Early education in Singapore

Rachel Zeng
Guest writer

“So long as he can read, write and is a good boy who gives no problems, we are happy enough because we are busy parents who cannot really spend much time teaching him.” – Father of M

“Does he keep up with the rest of his peers? If he doesn’t, do inform us because when it comes to Primary One, it might be too late for us to do anything.” – Mother of M

“I am depending on you to improve her attention span. She cannot sit still for 10 minutes but I would like to send her to enrichment classes next month and it is important that she focuses. Otherwise it will be a waste of money. It is all very competitive out there, she should get a good headstart before going to primary school.” – Mother of S


Welcome to Singapore. It is a garden (as described by a taxi driver in Shanghai) and a first world nation among other things. While we attain “first world standards” in many regards, our people’s knowledge in the area of early childhood education (ECE) is appalling.

The above-mentioned quotes are from parents whose children are only four years old. At such a young age when they should be enjoying themselves, discovering the world through exploration, imaginative play and such, they are being driven from one enrichment class to another.

What were you doing when you were four, can you recall? I can — fondly. I spent all my time getting into trouble and trying to get my younger brother from following me all over because he was such a pest. But it was hell of a fun! Undoubtedly the results were never pretty as canning was still not frowned upon back then.

Anyway, coming back to the question of early childhood education it is sad to see most parents being so ignorant. As gathered from most of the conversations with Singaporean parents over the past 2 years, the general belief is that preschools are only here to prepare the child for formal education (primary school) besides helping out with their child care load.

As an early childhood educator I find that the Ministry of Community, Youth and Sports (MCYS) is not doing enough to contribute to the awareness of what an early childhood education is about. From what I see, some of their officers have no idea of it themselves. Yet they are the people auditing and assessing the quality in preschools islandwide. This often frustrates me.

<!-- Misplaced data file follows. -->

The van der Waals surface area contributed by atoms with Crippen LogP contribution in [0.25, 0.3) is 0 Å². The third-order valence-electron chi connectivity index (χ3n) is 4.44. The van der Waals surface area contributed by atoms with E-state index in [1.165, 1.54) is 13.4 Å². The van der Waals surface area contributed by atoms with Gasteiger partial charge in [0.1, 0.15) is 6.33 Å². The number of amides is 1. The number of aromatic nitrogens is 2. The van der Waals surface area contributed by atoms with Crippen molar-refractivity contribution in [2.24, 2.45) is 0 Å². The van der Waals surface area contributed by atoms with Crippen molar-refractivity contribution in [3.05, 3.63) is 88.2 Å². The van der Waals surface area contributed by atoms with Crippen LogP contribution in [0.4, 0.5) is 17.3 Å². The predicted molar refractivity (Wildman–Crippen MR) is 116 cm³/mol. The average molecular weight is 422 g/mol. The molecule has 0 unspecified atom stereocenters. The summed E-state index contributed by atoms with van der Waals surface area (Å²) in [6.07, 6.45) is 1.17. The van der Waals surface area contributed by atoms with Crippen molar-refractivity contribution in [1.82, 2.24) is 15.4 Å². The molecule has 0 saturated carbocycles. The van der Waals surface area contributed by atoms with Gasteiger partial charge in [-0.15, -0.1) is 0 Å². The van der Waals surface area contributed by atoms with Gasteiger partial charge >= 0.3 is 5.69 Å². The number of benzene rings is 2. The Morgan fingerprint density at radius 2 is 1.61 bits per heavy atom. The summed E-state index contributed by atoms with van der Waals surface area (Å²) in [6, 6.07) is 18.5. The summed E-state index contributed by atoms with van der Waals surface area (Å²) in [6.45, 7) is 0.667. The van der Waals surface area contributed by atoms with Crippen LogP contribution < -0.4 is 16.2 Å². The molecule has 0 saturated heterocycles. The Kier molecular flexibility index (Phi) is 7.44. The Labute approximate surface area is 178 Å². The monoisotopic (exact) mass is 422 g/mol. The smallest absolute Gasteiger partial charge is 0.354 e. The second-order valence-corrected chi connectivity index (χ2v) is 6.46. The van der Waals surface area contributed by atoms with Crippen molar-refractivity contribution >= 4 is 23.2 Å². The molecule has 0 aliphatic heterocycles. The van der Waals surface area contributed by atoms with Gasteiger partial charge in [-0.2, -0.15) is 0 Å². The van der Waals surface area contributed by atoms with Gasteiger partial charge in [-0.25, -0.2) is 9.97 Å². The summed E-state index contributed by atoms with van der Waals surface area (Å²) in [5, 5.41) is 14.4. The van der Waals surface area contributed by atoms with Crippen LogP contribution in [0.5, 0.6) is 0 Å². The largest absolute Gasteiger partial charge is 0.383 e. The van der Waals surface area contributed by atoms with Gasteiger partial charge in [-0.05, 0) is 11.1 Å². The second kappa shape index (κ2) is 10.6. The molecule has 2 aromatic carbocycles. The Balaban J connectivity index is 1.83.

So what is early childhood education?

From a local perspective, ECE simply means sending a child to a preschool, be it a kindergarten or a child care centre. This is not so. It refers to the education of a child from birth to the age of 8 in general and it does not have to take place in the absence of parents or caregivers in a formal setting of a classroom or school. It takes many forms, depending on the educational beliefs of the parents or teachers.

To put it simply, it refers to the learning experiences of a child at an early age. So broad is the term that the process of toilet training a child at home is also considered a form of ECE. This is because infants, toddlers and young children learn differently from older children and adults. They learn mainly through experiences and are especially effective if all the five senses are involved in the experiences.

Words like ‘dangerous’ and ‘slippery’ mean nothing to them unless they step on a slippery surface and take a fall. Concepts like ‘high’ and ‘low’ cannot be understood well enough unless, for example, they take turns climbing up a tree and look down from an elevated height. It is only through such experiences that a child begins to understand various concepts of the world.

Conscious and unconscious facilitation by an adult or an older child will further enhance this learning process as they introduce the vocabulary through explanations to build up the logic of an experience. This facilitation is what educationist, Lev Vygotsky, refers to as “scaffolding”. The following are the main areas of development that ECE focuses upon (especially in the very early years):-

1. Social
2. Physical
3. Intellectual
4. Creative
5. Emotional

In between the above areas of development stated, we also have language development as well as the development of morals and sense of responsibility and independence.

Effective ECE is not about training a child to be an instruction follower and adult-pleaser. It is also not just about preparing the child for formal and institutionalised schooling. It is about developing the child into a thinking being who, by facilitation, gradually makes sense of the concepts of life while at the same time maintaining their thirst for further understanding and attainment of knowledge and life skills.

That to me as an early childhood educator, is the most important aspect of my role in the lives of the children under my care. For it to work, the co-ordination and collaboration of effort between parents and educator make a huge difference in the development of children.

May I be so daring as to claim that ECE is as, if not more, important as university education. For how can one even write a thesis without first learning how to develop an idea or thought?

Rachel Zeng is a pre-school educator. She contributed this piece for the SDP website.

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